The liturgy of the eighth book of the Apostolic Constitutions, then, represents the use of Antioch in the fourth century. Its order is this: First comes the Mass of the Catechumens. After the readings (of the Law, the Prophets, the Epistles, Acts, and Gospels) the bishop greets the people with II Cor., xiii, 13 (The grace of Our Lord Jesus Christ and the charity of God and the communication of the Holy Ghost be with you all). They answer: "And with thy spirit"; and he "speaks to the people words of comfort." There then follows a litany for the catechumens, to each invocation of which the people answer "Kyrie eleison"; the bishop says a collect (short general prayer) and the deacon dismisses the catechumens. Similar litanies and collects follow for the Energumens, the Illuminandi (photizómenoi, people about to be baptized) and the public penitents, and each time they are dismissed after the collect for them. The Mass of the Faithful begins with a longer litany for various causes, for peace, the Church, bishops (James, Clement, Evodius, and Annianus are named), priests, deacons, servers, readers, singers, virgins, widows, orphans, married people, the newly baptized, prisoners, enemies, persecutors etc., and finally "for every Christian soul". After the litany follows its collect, then another greeting from the bishop and the kiss of peace. Before the Offertory the deacons stand at the men's doors and the subdeacons at those of the women "that no one may go out, nor the door be opened", and the deacon again warns all catechumens, infidels, and heretics to retire, the mothers to look after their children, no one to stay in hypocrisy, and all to stand in fear and trembling. The deacons bring the offerings to the bishop at the altar. The priests stand around, two deacons wave fans (‘ripídia) over the bread and wine and the Anaphora (canon) begins. The bishop again greets the people with the sursum corda, the words of II Cor., xiii, 13, and they answer as before: "And with thy spirit". He says: "Lift up your mind." R. "We have it to the Lord." V. "Let us thank the Lord." R. "Right and just." He takes up their word: "It is truly right and above all just to sing to Thee, Who art truly God, existing before all creatures, from Whom all fatherhood in heaven and on earth is named.…" and so the Eucharistic prayer begins. He speaks of the "only begotten Son, the Word and God, Saving Wisdom, first born of all creatures, Angel of thy great counsel", refers at some length to the garden of Eden, Abel, Henoch, Abraham, Melchisedech, Job, and other saints of the Old Law. When he has said the words: "the numberless army of Angels … the Cherubim and six-winged Seraphim … together with thousands of thousand Archangels and myriad myriads of Angels unceasingly and without silence cry out", "all the people together say: 'Holy, holy, holy the Lord of Hosts, the heaven and earth are full of His glory, blessed forever, Amen.'" The bishop then again takes up the word and continues: "Thou art truly holy and all-holy, highest and most exalted for ever. And thine only-begotten Son, our Lord and God Jesus Christ, is holy …"; and so he comes to the words of Institution: "in the night in which He was betrayed, taking bread in His holy and blameless hands and looking up to Thee, His God and Father, and breaking He gave to His disciples saying: This is the Mystery of the New Testament; take of it, eat. This is My body, broken for many for the remission of sins. So also having mixed the cup of wine and water, and having blessed it, He gave to them saying: Drink you all of this. This is My blood shed for many for the remission of sins. Do this in memory of Me. For as often as you eat this bread and drink this cup, you announce My death until I come."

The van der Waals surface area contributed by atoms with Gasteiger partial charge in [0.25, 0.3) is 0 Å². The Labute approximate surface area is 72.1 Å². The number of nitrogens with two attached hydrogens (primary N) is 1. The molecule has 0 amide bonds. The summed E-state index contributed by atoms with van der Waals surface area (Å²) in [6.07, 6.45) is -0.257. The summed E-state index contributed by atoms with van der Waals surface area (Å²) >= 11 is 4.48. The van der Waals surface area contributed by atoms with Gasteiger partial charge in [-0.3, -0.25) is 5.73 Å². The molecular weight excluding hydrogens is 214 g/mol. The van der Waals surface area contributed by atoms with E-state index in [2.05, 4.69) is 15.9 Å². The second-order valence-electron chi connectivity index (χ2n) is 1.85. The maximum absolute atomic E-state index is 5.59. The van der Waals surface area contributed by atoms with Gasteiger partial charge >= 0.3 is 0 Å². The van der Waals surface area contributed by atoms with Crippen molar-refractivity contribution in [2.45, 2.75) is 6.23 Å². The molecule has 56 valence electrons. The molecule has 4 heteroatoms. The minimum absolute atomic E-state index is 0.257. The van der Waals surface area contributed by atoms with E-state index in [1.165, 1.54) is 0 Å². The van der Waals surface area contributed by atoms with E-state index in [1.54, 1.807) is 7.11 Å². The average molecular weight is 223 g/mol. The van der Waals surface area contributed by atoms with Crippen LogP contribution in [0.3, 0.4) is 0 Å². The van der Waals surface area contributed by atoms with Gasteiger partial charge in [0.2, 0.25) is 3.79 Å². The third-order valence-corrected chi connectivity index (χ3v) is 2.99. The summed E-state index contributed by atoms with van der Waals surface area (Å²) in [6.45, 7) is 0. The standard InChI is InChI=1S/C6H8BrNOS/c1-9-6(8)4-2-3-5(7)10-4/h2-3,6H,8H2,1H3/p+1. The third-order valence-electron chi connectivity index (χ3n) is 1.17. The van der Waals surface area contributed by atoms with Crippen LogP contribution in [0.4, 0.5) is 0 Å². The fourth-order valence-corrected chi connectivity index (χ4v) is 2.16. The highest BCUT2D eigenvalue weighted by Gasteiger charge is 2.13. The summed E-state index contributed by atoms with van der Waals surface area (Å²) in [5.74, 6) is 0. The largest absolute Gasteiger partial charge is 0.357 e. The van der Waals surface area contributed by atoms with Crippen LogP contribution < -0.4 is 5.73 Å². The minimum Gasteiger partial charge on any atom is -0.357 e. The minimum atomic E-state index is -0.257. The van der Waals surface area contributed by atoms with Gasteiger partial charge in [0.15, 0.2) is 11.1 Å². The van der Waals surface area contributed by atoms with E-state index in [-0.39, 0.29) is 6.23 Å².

Then follow the Anamimnesis ("Remembering therefore His suffering and death and resurrection and return to heaven and His future second coming …"), the Epiklesis or invocation ("sending Thy Holy Spirit, the witness of the sufferings of the Lord Jesus to this sacrifice, that He may change this bread to the body of thy Christ and this cup to the blood of thy Christ …"), and a sort of litany (the great Intercession) for the Church, clergy, the Emperor, and for all sorts and conditions of men, which ends with a doxology, "and all the people say: Amen." In this litany is a curious petition (after that for the Emperor and the army) which joins the saints to living people for whom the bishop prays: "We also offer to thee for (‘upér) all thy holy and eternally well-pleasing patriarchs, prophets, just apostles, martyrs, confessors, bishops, priests, deacons, subdeacons, readers, singers, virgins, widows, laymen, and all those whose names thou knowest." After the Kiss of Peace (The peace of God be with you all) the deacon calls upon the people to pray for various causes which are nearly the same as those of the bishop's litany and the bishop gathers up their prayers in a collect. He then shows them the Holy Eucharist, saying: "Holy things for the holy" and they answer: "One is holy, one is Lord, Jesus Christ in the glory of God the Father, etc." The bishop gives the people Holy Communion in the form of bread, saying to each: "The body of Christ", and the communicant answers "Amen". The deacon follows with the chalice, saying: "The blood of Christ, chalice of life." R. "Amen." While they receive, the xxxiii Psalm (I will bless the Lord at all times) is said. After Communion the deacons take what is left of the Blessed Sacrament to the vestry (pastophória). There follows a short thanksgiving, the bishop dismisses the people and the deacon ends by saying: "Go in peace."
Throughout this liturgy the compiler supposes that it was drawn up by the Apostles and he inserts sentences telling us which Apostle composed each separate part, for instance: "And I, James, brother of John the son of Zebedee, say that the deacon shall say at once: 'No one of the catechumens,'" etc. The second book of the Apostolic Constitutions contains the outline of a liturgy (hardly more than the rubrics) which practically coincides with this one.